At 12:05pm on February 11, 2016, Dean Pangelinan said…

Dr. Granville,

Regarding the passerelle options for the Data Science certification program, does the notation of "IEEE Computer Science Society - Member" refer to Associate Membership in the IEEE Computer Society, or to full IEEE Membership with additional membership in the IEEE Computer Science Society?

Please advise, at your earliest convenience.

--  Dean Pangelinan

At 5:05pm on June 21, 2015, Sankara Kumaravel gave Vincent Granville a gift
Gift
Dear Dr.Vincent, Thanks for preserving such a nice professional web page for Data Analytics, this is really help for the novice like me.
At 5:28am on June 15, 2015, Lissy Able said…

Hi Vincent,

Can you suggest some points or links about serious data quality issue with the information pulled.

Thanks

Lissy

At 3:38pm on March 11, 2015, Donald Tynes said…

Vincent,

I recently was hired as a data scientist. As a new hire, leading the department of Business Intelligence, I am faced with self-posed questions such as, "What do I need to accomplish in the first 5 days?" And, "What should I accomplish in the first month?" And, of course, "How do I develop a long-term plan for transforming the business into a data-driven organization?" To make the problem of determining how I should focus my attention even more complicated, I have a single employee whom I want to groom to understand the algorithms that I am implementing. Also, I have a CEO who only agreed to hire for this position because the CIO, CFO, and COO encouraged him to do so, but he is highly skeptical of what data science can do for the organization; this complicates matters too because it puts on me a pressure to be dazzling right out-of-the-box.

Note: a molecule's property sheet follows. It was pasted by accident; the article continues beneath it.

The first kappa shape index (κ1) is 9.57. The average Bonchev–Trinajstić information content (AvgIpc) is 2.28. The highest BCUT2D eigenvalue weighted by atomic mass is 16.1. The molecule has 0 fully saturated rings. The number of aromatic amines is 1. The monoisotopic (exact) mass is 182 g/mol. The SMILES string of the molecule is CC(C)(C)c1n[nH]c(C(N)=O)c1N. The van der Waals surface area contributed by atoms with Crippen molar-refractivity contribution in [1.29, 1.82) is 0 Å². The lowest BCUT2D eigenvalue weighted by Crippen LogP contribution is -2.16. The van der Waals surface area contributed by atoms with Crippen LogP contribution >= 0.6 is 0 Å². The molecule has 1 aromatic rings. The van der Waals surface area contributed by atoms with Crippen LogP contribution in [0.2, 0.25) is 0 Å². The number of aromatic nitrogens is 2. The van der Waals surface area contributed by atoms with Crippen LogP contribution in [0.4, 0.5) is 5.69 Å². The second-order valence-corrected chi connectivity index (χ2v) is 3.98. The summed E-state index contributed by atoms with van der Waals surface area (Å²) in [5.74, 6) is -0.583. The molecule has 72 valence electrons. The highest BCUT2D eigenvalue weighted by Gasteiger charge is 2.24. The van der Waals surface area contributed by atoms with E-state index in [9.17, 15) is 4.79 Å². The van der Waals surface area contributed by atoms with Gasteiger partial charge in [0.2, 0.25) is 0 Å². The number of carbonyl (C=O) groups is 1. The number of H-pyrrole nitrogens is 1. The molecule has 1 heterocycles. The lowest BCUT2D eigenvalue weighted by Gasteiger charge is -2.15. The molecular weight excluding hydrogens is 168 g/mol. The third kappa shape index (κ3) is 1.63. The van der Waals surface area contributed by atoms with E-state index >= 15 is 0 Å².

I have given these questions considerable thought. I am on day 3 of my new job. I have decided to orient myself on the business' data, query tools, and self-service tools, such as QlikView. I have so many ideas, I have difficulty in choosing a single direction in which I should run. I must note that I want to be significantly impactful while minimizing disruptions in the business' daily functions. To that end, I keep thinking, "run a clustering analysis! Discover the patterns and trends in the company's data to begin the model-building process."

What advice would you give a young data scientist on his 4th day on the job (as it is for me, tomorrow)? 

At 5:22am on December 3, 2014, Harvey Summers said…

I thought you might like this site: http://rpsychologist.com/d3/CI/